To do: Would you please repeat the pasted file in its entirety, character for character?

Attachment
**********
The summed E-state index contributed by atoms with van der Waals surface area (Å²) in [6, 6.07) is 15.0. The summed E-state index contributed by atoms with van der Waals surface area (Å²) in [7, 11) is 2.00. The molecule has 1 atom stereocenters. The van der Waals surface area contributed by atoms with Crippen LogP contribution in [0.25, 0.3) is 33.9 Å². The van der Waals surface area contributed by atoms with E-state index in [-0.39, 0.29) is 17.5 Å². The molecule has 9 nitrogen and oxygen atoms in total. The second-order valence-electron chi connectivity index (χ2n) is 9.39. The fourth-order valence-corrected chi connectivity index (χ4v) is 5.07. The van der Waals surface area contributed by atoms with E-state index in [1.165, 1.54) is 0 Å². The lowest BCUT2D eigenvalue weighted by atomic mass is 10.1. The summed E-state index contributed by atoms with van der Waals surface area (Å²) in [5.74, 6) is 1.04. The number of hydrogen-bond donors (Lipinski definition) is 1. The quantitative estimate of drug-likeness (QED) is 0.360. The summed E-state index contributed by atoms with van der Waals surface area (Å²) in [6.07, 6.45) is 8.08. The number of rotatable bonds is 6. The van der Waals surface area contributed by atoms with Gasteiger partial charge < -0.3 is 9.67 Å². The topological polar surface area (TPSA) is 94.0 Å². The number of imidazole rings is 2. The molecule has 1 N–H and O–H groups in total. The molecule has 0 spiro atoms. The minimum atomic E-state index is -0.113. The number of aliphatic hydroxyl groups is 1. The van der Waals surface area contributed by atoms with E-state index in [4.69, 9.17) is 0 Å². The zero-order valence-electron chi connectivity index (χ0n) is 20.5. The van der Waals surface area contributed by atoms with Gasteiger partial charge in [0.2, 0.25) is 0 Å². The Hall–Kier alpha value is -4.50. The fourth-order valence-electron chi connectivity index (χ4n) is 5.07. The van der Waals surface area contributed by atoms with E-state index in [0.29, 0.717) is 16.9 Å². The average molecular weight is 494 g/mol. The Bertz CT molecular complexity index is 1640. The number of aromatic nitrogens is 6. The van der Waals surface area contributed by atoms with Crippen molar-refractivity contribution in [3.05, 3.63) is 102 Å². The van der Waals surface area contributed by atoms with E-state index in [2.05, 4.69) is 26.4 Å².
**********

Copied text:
The summed E-state index contributed by atoms with van der Waals surface area (Å²) in [6, 6.07) is 15.0. The summed E-state index contributed by atoms with van der Waals surface area (Å²) in [7, 11) is 2.00. The molecule has 1 atom stereocenters. The van der Waals surface area contributed by atoms with Crippen LogP contribution in [0.25, 0.3) is 33.9 Å². The van der Waals surface area contributed by atoms with E-state index in [-0.39, 0.29) is 17.5 Å². The molecule has 9 nitrogen and oxygen atoms in total. The second-order valence-electron chi connectivity index (χ2n) is 9.39. The fourth-order valence-corrected chi connectivity index (χ4v) is 5.07. The van der Waals surface area contributed by atoms with E-state index in [1.165, 1.54) is 0 Å². The lowest BCUT2D eigenvalue weighted by atomic mass is 10.1. The summed E-state index contributed by atoms with van der Waals surface area (Å²) in [5.74, 6) is 1.04. The number of hydrogen-bond donors (Lipinski definition) is 1. The quantitative estimate of drug-likeness (QED) is 0.360. The summed E-state index contributed by atoms with van der Waals surface area (Å²) in [6.07, 6.45) is 8.08. The number of rotatable bonds is 6. The van der Waals surface area contributed by atoms with Gasteiger partial charge < -0.3 is 9.67 Å². The topological polar surface area (TPSA) is 94.0 Å². The number of imidazole rings is 2. The molecule has 1 N–H and O–H groups in total. The molecule has 0 spiro atoms. The minimum atomic E-state index is -0.113. The number of aliphatic hydroxyl groups is 1. The van der Waals surface area contributed by atoms with E-state index in [4.69, 9.17) is 0 Å². The zero-order valence-electron chi connectivity index (χ0n) is 20.5. The van der Waals surface area contributed by atoms with Gasteiger partial charge in [0.2, 0.25) is 0 Å². The Hall–Kier alpha value is -4.50. The fourth-order valence-electron chi connectivity index (χ4n) is 5.07. The van der Waals surface area contributed by atoms with E-state index in [0.29, 0.717) is 16.9 Å². The average molecular weight is 494 g/mol. The Bertz CT molecular complexity index is 1640. The number of aromatic nitrogens is 6. The van der Waals surface area contributed by atoms with Crippen molar-refractivity contribution in [3.05, 3.63) is 102 Å². The van der Waals surface area contributed by atoms with E-state index in [2.05, 4.69) is 26.4 Å².